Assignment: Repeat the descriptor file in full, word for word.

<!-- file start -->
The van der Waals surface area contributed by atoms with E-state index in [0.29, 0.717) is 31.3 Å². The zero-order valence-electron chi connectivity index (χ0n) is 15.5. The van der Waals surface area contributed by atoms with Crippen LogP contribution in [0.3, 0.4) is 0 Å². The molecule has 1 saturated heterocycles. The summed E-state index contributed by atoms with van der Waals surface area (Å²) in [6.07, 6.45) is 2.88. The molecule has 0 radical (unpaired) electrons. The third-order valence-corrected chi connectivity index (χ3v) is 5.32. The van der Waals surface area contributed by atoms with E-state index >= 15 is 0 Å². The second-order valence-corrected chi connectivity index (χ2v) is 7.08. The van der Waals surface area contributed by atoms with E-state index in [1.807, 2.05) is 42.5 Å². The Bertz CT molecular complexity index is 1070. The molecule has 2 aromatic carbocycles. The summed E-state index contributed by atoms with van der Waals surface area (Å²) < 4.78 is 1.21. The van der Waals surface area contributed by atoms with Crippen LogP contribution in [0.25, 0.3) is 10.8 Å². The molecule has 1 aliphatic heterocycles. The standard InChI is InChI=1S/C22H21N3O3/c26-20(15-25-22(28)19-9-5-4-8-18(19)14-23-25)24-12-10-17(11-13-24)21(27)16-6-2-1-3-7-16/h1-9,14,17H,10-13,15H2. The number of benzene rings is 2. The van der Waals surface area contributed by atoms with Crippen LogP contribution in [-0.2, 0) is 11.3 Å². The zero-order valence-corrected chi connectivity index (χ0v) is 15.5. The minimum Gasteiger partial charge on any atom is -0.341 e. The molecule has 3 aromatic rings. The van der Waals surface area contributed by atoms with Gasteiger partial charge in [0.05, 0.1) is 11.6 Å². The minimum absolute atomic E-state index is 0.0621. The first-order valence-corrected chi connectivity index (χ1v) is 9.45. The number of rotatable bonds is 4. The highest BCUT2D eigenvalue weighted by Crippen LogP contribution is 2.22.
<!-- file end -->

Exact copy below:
The van der Waals surface area contributed by atoms with E-state index in [0.29, 0.717) is 31.3 Å². The zero-order valence-electron chi connectivity index (χ0n) is 15.5. The van der Waals surface area contributed by atoms with Crippen LogP contribution in [0.3, 0.4) is 0 Å². The molecule has 1 saturated heterocycles. The summed E-state index contributed by atoms with van der Waals surface area (Å²) in [6.07, 6.45) is 2.88. The molecule has 0 radical (unpaired) electrons. The third-order valence-corrected chi connectivity index (χ3v) is 5.32. The van der Waals surface area contributed by atoms with E-state index >= 15 is 0 Å². The second-order valence-corrected chi connectivity index (χ2v) is 7.08. The van der Waals surface area contributed by atoms with E-state index in [1.807, 2.05) is 42.5 Å². The Bertz CT molecular complexity index is 1070. The molecule has 2 aromatic carbocycles. The summed E-state index contributed by atoms with van der Waals surface area (Å²) < 4.78 is 1.21. The van der Waals surface area contributed by atoms with Crippen LogP contribution in [0.25, 0.3) is 10.8 Å². The molecule has 1 aliphatic heterocycles. The standard InChI is InChI=1S/C22H21N3O3/c26-20(15-25-22(28)19-9-5-4-8-18(19)14-23-25)24-12-10-17(11-13-24)21(27)16-6-2-1-3-7-16/h1-9,14,17H,10-13,15H2. The number of benzene rings is 2. The van der Waals surface area contributed by atoms with Crippen LogP contribution in [-0.2, 0) is 11.3 Å². The zero-order valence-corrected chi connectivity index (χ0v) is 15.5. The minimum Gasteiger partial charge on any atom is -0.341 e. The molecule has 3 aromatic rings. The van der Waals surface area contributed by atoms with Gasteiger partial charge in [0.05, 0.1) is 11.6 Å². The minimum absolute atomic E-state index is 0.0621. The first-order valence-corrected chi connectivity index (χ1v) is 9.45. The number of rotatable bonds is 4. The highest BCUT2D eigenvalue weighted by Crippen LogP contribution is 2.22.